DS Automobiles became a global brand in its own right in 2014 and before that the DS label was used for higher spec Citroen models.
Of course the DS branding is even older going back to the futuristic and iconic Citroen DS Saloons launched in 1955. Today the DS Automobiles brand is positioned within the PSA Peugeot-Citroen Group as their global premium label ahead of mainstream Peugeot and Citroen now positioned to provide quirky, fun and comfortable models.
Currently in the UK the DS Automobiles range consists of the DS 3 supermini Hatchbacks and Cabrios, the mid-sized DS 4 Hatchback and the DS 5 Crossback and now the range topping large DS 7 Crossback. Production of the existing Citroen based DS 4 and DS 5 models ceases at the end of this year and these will be replaced in due course with purpose-built DS models.
The prices of the DS 7 Crossback premium SUV range start from £28,050 and rise through nine variants to £43,535. These on-the-road prices may rise marginally when the manufacturer adds in the cost of the new higher VED road tax rates. This year the UK will have around 60 DS individual bespoke dealerships in operation and in keeping with its target to be considered a premium brand the emphasis will be on customer service. The ever growing numbers of premium competitor models for the DS 7 Crossback to contend with includes the Audi Q3/Q5, BMW X1/X3, Range Rover Evoque, Jaguar E-Pace and Volvo XC40/XC60.
Currently the DS 7 Crossback range is available with three engine options – the new PSA Group 1.5-litre, 4-cylinder BlueHDi 130hp turbodiesel with a six speed manual gearbox, the 2.0-litre 4-cylinder BlueHDI 180hp turbodiesel and the 1.6-litre 4-cylinder PureTech 225hp turbo petrol unit and the latter two units are available with new 8-speed automatic transmissions as standard. All versions are only front wheel drive but there is the £400 option of Advanced Traction Control and next year a 296hp petrol-electric hybrid version with four wheel drive will join the range.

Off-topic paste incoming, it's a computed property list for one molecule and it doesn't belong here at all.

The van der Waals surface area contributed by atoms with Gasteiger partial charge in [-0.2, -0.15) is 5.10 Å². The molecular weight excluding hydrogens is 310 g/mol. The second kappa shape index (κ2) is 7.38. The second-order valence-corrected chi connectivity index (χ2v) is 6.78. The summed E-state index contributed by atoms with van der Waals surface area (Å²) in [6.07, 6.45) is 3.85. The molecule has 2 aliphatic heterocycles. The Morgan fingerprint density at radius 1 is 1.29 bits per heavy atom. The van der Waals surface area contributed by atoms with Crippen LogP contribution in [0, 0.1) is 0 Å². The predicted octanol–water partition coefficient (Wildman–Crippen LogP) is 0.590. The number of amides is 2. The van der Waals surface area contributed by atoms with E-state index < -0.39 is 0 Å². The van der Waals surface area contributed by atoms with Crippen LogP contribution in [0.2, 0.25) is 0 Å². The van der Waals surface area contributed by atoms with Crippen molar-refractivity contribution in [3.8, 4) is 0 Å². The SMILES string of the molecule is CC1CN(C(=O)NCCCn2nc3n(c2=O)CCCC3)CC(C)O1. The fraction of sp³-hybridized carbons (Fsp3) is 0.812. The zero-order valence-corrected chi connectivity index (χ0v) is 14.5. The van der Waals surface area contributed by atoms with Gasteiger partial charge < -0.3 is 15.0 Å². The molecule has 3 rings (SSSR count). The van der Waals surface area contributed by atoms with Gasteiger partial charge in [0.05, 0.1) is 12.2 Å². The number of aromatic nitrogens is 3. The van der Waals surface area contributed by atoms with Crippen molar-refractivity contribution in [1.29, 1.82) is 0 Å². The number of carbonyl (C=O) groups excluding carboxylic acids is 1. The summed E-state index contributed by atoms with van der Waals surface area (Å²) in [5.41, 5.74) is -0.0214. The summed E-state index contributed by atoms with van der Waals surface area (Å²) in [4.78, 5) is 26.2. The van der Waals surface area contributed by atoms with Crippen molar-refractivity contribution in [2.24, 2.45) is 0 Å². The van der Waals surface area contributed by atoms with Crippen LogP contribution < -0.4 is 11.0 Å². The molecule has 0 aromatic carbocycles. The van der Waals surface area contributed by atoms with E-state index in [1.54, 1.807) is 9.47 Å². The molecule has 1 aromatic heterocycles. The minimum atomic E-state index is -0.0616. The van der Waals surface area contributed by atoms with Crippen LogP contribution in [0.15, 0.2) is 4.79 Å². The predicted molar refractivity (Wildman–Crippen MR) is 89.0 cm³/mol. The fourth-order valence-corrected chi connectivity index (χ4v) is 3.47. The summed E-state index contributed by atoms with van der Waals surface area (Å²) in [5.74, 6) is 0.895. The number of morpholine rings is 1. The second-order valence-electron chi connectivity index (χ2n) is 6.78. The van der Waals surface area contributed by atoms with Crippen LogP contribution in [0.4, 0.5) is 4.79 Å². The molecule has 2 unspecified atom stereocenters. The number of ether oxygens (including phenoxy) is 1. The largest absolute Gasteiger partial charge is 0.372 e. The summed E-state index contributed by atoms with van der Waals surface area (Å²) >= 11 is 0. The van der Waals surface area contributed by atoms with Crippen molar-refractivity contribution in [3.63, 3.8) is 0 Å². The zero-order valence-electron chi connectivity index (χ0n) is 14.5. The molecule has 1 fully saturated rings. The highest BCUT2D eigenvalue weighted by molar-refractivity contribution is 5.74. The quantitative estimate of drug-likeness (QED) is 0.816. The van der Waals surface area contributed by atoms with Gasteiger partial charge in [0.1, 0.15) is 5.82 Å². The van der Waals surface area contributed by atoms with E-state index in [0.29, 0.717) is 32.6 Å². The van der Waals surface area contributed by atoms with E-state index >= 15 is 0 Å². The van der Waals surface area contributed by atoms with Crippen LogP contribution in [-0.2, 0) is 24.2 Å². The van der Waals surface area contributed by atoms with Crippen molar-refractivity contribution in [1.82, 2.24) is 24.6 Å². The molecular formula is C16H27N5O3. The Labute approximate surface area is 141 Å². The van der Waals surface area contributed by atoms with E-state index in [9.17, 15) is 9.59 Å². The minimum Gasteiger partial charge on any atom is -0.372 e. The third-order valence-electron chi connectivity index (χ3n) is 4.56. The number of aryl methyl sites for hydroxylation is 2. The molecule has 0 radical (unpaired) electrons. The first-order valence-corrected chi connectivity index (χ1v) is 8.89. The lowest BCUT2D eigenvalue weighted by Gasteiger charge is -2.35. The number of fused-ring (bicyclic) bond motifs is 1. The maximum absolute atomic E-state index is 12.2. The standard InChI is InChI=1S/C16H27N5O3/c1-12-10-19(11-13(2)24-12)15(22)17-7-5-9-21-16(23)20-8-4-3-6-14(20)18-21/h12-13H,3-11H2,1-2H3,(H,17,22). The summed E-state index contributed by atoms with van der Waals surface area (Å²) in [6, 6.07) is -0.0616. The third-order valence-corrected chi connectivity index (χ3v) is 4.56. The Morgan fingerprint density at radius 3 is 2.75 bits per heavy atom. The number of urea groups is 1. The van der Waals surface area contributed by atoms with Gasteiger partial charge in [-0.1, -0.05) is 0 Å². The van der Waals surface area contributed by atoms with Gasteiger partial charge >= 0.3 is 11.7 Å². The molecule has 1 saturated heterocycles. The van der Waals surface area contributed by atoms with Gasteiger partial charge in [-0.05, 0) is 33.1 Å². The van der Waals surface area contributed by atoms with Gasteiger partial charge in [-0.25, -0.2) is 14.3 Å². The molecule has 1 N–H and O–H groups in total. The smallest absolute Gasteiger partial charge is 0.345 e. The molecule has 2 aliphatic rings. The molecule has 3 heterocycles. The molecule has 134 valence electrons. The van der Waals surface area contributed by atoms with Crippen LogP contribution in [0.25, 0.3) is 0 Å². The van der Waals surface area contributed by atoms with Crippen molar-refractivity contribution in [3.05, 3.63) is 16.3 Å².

Depending on the engine chosen there are Elegance, Performance Line, Prestige and Ultra Prestige trim and equipment levels. In addition there is the usual comprehensive list of extra cost personalisation options, trim finishes plus an Electric Seat Pack, Night Vision Pack, Easy Access Pack, Connected Pack, Urban Pack for auto parking, a Modularity Pack (a two position boot floor) and £1,000 will get you the electric opening panoramic sunroof but that is standard fit for the Ultra Prestige trim level.
All variants are well equipped in keeping with its premium brand ideals. The entry levels models have 18-inch alloy wheels, LED rear lights, cruise control, lane departure warning, rear parking sensors, a powered tailgate, dual zone air-con, keyless entry and an 8.0-inch touchscreen infotainment system with Bluetooth, DAB radio and smartphone integration. The sportier Performance Line versions gain 19-inch alloys, LED headlights, electrically folding door mirrors, Alcantara upholstery, a 12.0-inch touchscreen with voice recognition and sat-nav plus a 12.3-inch digital instrument cluster in front of the driver. Prestige level gains more chrome finishes for the trim and controls, front parking sensors, reversing camera, wireless phone charging, electrically adjustable ventilated and massaging front seats, Nappa leather upholstery and DS advanced safety functions. The top level Ultra Prestige spec additions include 20-inch wheels, panoramic sunroof, a Focal sound system and adaptive cruise control. Active Scan Suspension which pre-empts bumps and adjusts the suspension is standard on some models or a £1,000 option for others but it’s not available at all for the 1.5-litre 130hp BlueHDi derivatives.
Next to specification high on the list of must-haves for premium brand SUVs is the styling. Does it have kerb appeal, is it desirable, and is it the latest must-have motoring accessory? Fashion over function can rear its head in this sector. Externally the DS 7 doesn’t look that different from the new Peugeot 5008 large SUV and to be fair they both use similar components. However whereas the 5008 has seven seats the DS 7 has only five so that allows for added rear seat legroom for the three rear seat passengers and there is also a large 555-litre boot which expands to 1,752-litres with the rear seat backs folded down. At the front is a large grille with an extravagant under-bumper vent flanked by large recesses for the fog lights. It’s very much of a front view in keeping with what you see with large Audi SUVs